When kids at school asked me what my favorite food was, I’d usually tell them: BLINTZES! All too often I had to explain what they were. That seemed pretty weird to me. Didn’t everyone’s mother and grandmother know how to make awesome cheese-stuffed crepes?
When I announced that I would be adding 5 traditional German recipes to the cookbook, including a recipe for vegan Zwiebelkuchen, one of my Kickstarter backers wrote to me with a special request.
His birthday is tomorrow and he asked if I’d share the Zwiebelkuchen recipe earlier so he could make it and serve it with traditional Federweißer (“new wine”) for a birthday party. I told him I’d get to work on testing and finishing the recipe and would get it to him today. I made it last night and it turned out even better than I hoped!
Zwiebelkuchen is sort of like a cross between French quiche and Italian thick-crust pizza, but it’s also reminiscent of German Flammkuchen, which has a thinner crust and less toppings. This is a tasty savoury cake which actually has a lot less onion flavor than one might expect. The result is a delicious and hearty meal which stirs memories. It takes some time and involves a lot of steps, but it’s well worth the effort!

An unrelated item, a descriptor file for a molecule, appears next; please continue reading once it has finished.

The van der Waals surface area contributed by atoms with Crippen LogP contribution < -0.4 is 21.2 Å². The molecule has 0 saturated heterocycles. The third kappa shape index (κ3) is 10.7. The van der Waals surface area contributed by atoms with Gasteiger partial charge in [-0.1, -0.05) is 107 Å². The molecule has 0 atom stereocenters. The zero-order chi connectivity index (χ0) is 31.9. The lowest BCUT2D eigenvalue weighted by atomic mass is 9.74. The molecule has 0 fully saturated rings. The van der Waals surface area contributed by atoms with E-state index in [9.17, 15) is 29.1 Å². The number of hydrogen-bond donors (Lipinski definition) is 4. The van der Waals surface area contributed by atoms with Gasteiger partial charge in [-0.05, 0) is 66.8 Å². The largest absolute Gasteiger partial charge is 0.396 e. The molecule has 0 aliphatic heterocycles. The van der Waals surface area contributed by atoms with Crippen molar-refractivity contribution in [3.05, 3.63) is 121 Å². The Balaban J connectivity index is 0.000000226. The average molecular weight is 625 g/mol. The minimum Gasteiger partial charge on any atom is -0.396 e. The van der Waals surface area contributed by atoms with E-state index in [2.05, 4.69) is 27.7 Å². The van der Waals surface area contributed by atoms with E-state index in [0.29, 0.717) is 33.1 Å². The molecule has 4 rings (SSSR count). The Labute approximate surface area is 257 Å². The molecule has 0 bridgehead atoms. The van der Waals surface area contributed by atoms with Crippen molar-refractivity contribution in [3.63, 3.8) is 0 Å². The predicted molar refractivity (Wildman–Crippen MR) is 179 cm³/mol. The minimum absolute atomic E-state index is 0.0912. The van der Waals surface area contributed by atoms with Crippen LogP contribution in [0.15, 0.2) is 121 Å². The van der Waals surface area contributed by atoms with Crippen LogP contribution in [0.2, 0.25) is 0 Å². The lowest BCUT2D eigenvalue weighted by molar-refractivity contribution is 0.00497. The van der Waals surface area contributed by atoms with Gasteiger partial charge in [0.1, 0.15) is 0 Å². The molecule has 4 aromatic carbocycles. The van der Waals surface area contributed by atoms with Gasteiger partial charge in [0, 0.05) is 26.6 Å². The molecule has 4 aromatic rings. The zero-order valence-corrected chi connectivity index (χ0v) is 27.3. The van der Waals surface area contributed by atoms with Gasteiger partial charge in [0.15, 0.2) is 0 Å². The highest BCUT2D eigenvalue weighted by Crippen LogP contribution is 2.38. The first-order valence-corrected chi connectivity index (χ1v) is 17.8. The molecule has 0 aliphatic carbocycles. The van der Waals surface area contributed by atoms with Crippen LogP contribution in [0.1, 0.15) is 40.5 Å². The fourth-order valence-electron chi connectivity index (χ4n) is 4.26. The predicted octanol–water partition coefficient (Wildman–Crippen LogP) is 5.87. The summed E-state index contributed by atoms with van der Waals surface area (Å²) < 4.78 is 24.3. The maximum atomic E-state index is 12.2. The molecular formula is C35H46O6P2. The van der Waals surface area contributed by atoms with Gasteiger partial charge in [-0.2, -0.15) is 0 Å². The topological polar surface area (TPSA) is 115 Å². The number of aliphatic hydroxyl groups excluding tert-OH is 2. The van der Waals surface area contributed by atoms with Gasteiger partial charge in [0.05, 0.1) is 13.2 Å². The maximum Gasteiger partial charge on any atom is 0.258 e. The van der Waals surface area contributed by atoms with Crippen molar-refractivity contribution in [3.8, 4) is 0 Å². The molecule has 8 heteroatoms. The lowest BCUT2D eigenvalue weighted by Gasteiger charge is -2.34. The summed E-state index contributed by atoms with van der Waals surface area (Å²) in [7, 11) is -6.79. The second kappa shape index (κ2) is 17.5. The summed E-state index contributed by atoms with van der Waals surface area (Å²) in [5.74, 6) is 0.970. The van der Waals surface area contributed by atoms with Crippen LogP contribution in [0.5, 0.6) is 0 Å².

I could talk about Paneer Makhani for hours. I have so many stories about and memories of this dish, mostly from my visits to India, but also from great Indian restaurants around the world and the many variations of it.
This dish actually parades about under many names. This is true with many incredible Indian recipes. Anyone who’s been to more than two Indian restaurants or eaten at home with Indian families understands this. In fact, I’ve found myself in passionate debates and confusing conversations revolving around these naming issues! Every family has their own idea of what a dish is and isn’t, what it’s called, and what it contains. Or doesn’t. Imagine trying to get a concise definition of pizza, with all it’s shapes, colors, toppings, and flavors – You start to get an idea how complicated the naming game is.